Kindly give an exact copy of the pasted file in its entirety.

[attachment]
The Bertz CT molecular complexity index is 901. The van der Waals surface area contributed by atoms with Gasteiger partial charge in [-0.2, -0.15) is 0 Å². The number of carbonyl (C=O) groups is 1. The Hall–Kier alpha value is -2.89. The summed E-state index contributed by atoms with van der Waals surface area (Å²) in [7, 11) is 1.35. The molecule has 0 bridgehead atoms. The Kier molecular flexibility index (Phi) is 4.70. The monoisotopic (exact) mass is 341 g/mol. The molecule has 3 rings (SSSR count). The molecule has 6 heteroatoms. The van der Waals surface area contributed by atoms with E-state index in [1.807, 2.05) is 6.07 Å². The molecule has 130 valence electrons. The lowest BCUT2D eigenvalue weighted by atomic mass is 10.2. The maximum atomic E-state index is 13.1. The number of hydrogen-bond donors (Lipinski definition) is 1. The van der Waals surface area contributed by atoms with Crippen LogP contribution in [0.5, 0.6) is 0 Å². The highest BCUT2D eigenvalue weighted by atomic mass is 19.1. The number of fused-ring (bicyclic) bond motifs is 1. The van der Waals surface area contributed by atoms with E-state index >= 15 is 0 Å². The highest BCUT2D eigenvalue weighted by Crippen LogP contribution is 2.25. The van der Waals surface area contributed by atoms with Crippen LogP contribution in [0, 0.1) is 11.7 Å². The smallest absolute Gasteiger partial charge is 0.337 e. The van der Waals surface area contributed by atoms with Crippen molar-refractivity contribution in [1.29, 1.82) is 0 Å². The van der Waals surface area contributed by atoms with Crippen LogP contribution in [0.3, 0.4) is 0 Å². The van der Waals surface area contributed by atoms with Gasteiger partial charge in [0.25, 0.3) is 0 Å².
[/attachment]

The Bertz CT molecular complexity index is 901. The van der Waals surface area contributed by atoms with Gasteiger partial charge in [-0.2, -0.15) is 0 Å². The number of carbonyl (C=O) groups is 1. The Hall–Kier alpha value is -2.89. The summed E-state index contributed by atoms with van der Waals surface area (Å²) in [7, 11) is 1.35. The molecule has 0 bridgehead atoms. The Kier molecular flexibility index (Phi) is 4.70. The monoisotopic (exact) mass is 341 g/mol. The molecule has 3 rings (SSSR count). The molecule has 6 heteroatoms. The van der Waals surface area contributed by atoms with E-state index in [1.807, 2.05) is 6.07 Å². The molecule has 130 valence electrons. The lowest BCUT2D eigenvalue weighted by atomic mass is 10.2. The maximum atomic E-state index is 13.1. The number of hydrogen-bond donors (Lipinski definition) is 1. The van der Waals surface area contributed by atoms with Crippen LogP contribution in [0.5, 0.6) is 0 Å². The highest BCUT2D eigenvalue weighted by atomic mass is 19.1. The number of fused-ring (bicyclic) bond motifs is 1. The van der Waals surface area contributed by atoms with E-state index >= 15 is 0 Å². The highest BCUT2D eigenvalue weighted by Crippen LogP contribution is 2.25. The van der Waals surface area contributed by atoms with Crippen LogP contribution in [0, 0.1) is 11.7 Å². The smallest absolute Gasteiger partial charge is 0.337 e. The van der Waals surface area contributed by atoms with Crippen molar-refractivity contribution in [1.29, 1.82) is 0 Å². The van der Waals surface area contributed by atoms with Crippen LogP contribution in [0.3, 0.4) is 0 Å². The van der Waals surface area contributed by atoms with Gasteiger partial charge in [0.25, 0.3) is 0 Å².